(19:16):

One of the things that we're - this is a GP example, but it applies anywhere - is each value stream has a bunch of domains. Each of these domains has got a specific business KPI, and the team own this mission. For me, this is just basic sort of event-driven or domain-driven design. But there's almost like the Conway's Law...bake your architecture into how you structure your teams. I don't want to say actually name your teams after the domain because teams like to make their own names up, but you know what I mean. But have very, very clear ownership of these domains. You don't want a domain owned by two teams because it never really works.

(19:52):

And an expectation for teams is you want to build high performing teams, so it's about getting right sized, decoupling, decentralize - have them pretty much as a cell, as responsible for everything they need. Very clear guardrails, that fast-loaded production, which means that they can deliver super fast. And again, that DevOps mindset, you build it, you own it, you run it. I mean, this is for some teams coming out of enterprise, this is tough because this is a very different way of working. But once you put the...it's very hard to have a team working like this on their own in an enterprise. But once the entire company changes this mindset, then you start seeing real fast flow.

(20:31):

So some of the things I've seen through engineer excellence is the idea of team first. Team first is tough. For me, a lot of leaders will think of individuals: "oh, Jimmy's a great developer, he's a 10x developer." No, think of the team. The team delivers software, not the individual. So I think it's really important to think in teams. Again, the vision, it's super important it's a clear vision for the organization and the teams have a part of that vision. Autonomy, which is one of the hardest ones, to have the team move really fast on their own. Sometimes that means you'll have to let them make some mistakes, but again, that's part of their autonomy. Let them learn. Focus on the learning and how the team learns. Previous speaker talked about the importance of retrospective. Retrospectives are absolutely critical and blameless postmortems. Let the team experiment, fail fast, and then figure out what went wrong and course correct.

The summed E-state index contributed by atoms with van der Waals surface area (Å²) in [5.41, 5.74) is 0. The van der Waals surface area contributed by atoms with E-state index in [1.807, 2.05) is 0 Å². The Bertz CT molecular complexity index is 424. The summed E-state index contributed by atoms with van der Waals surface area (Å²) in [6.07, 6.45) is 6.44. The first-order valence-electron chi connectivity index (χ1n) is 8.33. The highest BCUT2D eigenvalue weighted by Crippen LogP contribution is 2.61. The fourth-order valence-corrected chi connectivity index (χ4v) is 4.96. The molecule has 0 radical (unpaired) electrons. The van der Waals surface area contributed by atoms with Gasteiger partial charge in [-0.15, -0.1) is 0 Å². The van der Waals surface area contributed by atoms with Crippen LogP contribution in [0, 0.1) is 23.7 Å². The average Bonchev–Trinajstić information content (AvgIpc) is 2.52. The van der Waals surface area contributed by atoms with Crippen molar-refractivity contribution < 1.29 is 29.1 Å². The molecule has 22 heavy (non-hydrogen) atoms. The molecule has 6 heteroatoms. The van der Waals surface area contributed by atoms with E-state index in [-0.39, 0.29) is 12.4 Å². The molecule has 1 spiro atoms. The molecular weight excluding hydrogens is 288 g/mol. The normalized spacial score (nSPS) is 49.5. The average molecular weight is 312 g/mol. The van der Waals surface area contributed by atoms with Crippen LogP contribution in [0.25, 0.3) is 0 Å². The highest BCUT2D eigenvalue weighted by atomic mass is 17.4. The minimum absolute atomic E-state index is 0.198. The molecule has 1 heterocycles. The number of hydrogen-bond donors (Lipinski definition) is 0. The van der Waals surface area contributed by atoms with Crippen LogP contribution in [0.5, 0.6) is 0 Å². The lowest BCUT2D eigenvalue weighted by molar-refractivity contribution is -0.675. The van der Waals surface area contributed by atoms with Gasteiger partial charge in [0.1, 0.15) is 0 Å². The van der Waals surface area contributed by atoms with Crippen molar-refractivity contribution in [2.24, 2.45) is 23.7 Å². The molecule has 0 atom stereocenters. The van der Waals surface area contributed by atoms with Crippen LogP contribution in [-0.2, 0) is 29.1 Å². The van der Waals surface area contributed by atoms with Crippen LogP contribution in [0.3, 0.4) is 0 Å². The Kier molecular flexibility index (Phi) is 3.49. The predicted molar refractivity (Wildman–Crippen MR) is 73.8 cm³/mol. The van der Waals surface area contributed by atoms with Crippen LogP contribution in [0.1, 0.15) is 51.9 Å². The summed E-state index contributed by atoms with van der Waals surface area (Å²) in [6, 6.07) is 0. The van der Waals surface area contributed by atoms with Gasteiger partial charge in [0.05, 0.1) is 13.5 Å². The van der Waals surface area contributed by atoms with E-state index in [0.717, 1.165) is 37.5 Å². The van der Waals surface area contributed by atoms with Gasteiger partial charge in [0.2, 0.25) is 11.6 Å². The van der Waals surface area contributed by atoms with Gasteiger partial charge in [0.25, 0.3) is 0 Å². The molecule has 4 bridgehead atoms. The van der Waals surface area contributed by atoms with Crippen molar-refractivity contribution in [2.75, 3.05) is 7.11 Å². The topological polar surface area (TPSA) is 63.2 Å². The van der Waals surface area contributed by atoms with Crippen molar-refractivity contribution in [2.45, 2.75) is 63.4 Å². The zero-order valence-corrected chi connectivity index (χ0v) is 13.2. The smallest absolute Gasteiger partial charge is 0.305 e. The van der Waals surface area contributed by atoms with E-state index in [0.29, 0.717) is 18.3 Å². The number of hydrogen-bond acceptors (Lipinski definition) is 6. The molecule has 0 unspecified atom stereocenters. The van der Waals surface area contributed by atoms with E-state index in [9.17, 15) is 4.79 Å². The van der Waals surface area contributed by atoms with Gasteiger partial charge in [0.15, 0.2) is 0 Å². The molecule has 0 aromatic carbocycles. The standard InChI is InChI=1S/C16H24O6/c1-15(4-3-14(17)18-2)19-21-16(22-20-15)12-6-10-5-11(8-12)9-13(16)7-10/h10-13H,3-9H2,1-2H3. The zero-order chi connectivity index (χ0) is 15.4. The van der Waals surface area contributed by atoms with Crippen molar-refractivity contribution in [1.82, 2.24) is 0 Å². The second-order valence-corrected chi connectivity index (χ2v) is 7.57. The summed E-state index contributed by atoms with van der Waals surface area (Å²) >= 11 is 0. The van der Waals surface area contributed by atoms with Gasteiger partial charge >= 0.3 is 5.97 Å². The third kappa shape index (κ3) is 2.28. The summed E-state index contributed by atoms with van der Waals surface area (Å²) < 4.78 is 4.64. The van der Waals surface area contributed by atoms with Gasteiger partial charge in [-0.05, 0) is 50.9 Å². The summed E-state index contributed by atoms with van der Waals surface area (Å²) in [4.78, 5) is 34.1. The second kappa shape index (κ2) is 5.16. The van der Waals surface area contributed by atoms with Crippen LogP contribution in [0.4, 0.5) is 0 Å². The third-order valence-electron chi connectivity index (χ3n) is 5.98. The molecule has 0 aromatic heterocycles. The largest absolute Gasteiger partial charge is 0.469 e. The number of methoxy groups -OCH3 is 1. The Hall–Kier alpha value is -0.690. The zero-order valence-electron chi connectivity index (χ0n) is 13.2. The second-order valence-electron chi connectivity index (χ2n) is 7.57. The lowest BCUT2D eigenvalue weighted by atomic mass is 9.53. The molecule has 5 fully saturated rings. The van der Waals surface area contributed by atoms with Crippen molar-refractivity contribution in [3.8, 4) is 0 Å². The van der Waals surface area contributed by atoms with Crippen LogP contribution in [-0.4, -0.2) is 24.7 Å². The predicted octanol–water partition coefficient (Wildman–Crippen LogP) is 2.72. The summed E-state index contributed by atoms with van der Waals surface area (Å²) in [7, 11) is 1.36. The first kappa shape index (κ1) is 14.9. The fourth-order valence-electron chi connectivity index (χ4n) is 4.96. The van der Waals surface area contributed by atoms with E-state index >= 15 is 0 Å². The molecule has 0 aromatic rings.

(21:20):

Mastery. Encourage learning in the organization, whatever that means...conferences, training, un-conferences, even reading material, books, online training. Encourage teams to have pride in what they're doing, like good craftsmanship.

(21:35):

Business domains. Those domains that the teams are building, have them line up with the actual stakeholders in the organization. We should...in GP we have...the CEO talks about domains. Which for a non-technical CEO, talking about domain-driven design I think is incredible. But you want the executive in the company talking about the domains and be very clear, they are the business domains.

(21:59):

And then ways of working. You often see...I think there's a lot of bad practice around agile and product management. That's a whole different talk within itself. But we need to be super focused on helping teams address and sort of give feedback if there's bad ways of working that could be improved. There's a lot of dogmatic, agile, and product management practices that I think are getting in the way of teams.

(22:31):

So, the next mechanism we'll talk about is serverless first. This is probably the one that I think is pretty interesting. Again, it's that idea about rent, buy, and then build. So I talked a little bit about serverless being it's a bad term. For me, it's a complete mindset shift. I've spent probably the last 10 years trying to persuade software engineers that you don't have to code everything. It's a very difficult conversation. Some engineers will feel sort of almost defined by the fact that they write code. It's still important, but it's not always the right answer. For me, that's the mindset shift we talked about. I really like this diagram. Now, I talk about AWS because I'm most familiar with it, but it's the same for all the big cloud providers. Serverless is an operational construct. So if you look at this kind of spectrum, and the way I think of serverless first is as a strategy, on the left, we've got things that have more operations.